Compared with drug treatment alone, the combination of AUC and drugs reduced the incidence of PE (10 studies with 3544 participants). The incidence of DVT did not differ between the drug treatment groups and the combination of AUC with drugs (11 studies with 2866 participants). No differences were observed in the incidence of bleeding (3 studies with 244 participants). Further analysis of different subgroups of participants (orthopedic and non-orthopedic patients) did not show any difference in the frequency of PE and DVT between the two.
Quality of evidence
From this review, we obtain moderate-quality evidence consistent with current recommendations to support the combination of AUC and pharmacological prophylaxis to reduce DVT and PE in hospitalized patients (versus AUC or pharmacological prophylaxis alone). Moderate-quality evidence suggests that the addition of pharmacological prophylaxis to AUC increased the risk of bleeding compared to AUC alone (a side effect not expectedly seen with the addition of a physical modality, AUC, to pharmacological prophylaxis (very low quality evidence).The quality of the evidence was rated as moderate or very low, rather than high, due to the risk of bias, imprecision and inconsistency in the studies.
90,000 Interventions for the prevention of venous thromboembolic complications in adults undergoing arthroscopic knee surgery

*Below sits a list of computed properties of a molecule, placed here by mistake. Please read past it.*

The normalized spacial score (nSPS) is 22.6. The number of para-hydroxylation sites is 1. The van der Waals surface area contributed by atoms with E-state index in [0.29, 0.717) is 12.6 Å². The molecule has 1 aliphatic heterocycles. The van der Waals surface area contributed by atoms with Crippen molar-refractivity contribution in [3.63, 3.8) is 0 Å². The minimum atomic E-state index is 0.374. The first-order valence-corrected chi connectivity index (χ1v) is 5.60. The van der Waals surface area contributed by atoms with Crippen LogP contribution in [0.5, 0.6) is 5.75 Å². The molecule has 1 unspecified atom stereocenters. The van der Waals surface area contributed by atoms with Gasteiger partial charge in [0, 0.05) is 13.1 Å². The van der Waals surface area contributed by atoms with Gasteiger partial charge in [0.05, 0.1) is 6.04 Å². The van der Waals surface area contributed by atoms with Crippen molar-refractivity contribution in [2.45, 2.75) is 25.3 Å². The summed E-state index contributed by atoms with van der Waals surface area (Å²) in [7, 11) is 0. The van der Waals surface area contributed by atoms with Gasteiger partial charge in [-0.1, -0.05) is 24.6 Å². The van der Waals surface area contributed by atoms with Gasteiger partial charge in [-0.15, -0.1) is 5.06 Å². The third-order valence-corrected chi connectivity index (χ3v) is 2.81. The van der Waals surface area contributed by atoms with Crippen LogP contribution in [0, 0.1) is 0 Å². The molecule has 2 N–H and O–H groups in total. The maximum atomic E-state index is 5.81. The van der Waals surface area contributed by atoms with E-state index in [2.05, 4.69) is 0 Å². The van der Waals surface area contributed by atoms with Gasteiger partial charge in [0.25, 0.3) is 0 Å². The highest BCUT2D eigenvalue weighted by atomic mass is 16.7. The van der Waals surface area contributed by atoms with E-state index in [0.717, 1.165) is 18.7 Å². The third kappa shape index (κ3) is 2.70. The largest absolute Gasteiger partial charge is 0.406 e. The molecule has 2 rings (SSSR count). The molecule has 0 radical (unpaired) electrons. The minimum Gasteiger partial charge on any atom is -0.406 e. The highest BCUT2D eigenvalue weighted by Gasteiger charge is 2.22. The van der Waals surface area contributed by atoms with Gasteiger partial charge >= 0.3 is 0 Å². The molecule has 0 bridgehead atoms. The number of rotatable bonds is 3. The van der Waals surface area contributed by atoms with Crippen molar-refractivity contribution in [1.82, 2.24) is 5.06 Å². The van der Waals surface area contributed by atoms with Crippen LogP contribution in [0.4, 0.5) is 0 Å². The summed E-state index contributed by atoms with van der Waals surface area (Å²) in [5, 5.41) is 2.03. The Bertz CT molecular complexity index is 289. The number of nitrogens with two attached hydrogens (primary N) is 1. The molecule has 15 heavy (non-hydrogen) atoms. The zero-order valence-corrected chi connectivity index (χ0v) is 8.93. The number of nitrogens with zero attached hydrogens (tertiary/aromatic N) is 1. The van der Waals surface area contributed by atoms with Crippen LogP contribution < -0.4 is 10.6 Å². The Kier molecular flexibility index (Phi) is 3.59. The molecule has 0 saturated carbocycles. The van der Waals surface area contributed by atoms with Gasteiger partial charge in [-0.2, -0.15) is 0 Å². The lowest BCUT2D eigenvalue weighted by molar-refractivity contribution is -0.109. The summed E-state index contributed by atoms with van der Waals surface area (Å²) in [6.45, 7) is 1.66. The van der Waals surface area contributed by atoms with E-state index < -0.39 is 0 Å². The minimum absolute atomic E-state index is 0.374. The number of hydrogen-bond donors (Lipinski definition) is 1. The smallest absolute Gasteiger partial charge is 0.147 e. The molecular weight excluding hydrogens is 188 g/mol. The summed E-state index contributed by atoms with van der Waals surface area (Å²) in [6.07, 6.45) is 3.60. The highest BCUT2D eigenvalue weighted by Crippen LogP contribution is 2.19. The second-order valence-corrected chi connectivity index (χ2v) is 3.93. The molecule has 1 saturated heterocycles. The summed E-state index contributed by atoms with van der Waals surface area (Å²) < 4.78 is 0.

Arthroscopy is used to treat various types of damage to the structures of the knee joint. Patients may benefit from this intervention, but there is a small risk of developing venous thromboembolism.Venous thromboembolism occurs when blood clots (blood clots) form in the deep veins of the lower extremities. Patients may experience pain in the calf muscles and edema of the lower extremities (called symptomatic deep vein thrombosis or DVT), in which case there is a risk that the blood clot can travel to the vessels of the lungs (pulmonary embolism or PE).
This systematic review included clinical trials evaluating drug use in patients undergoing knee arthroscopy.These medicines thin the blood and can therefore help prevent blood clots.
This review is an update to a review first published in 2007. A search for a review update was conducted on August 14, 2019.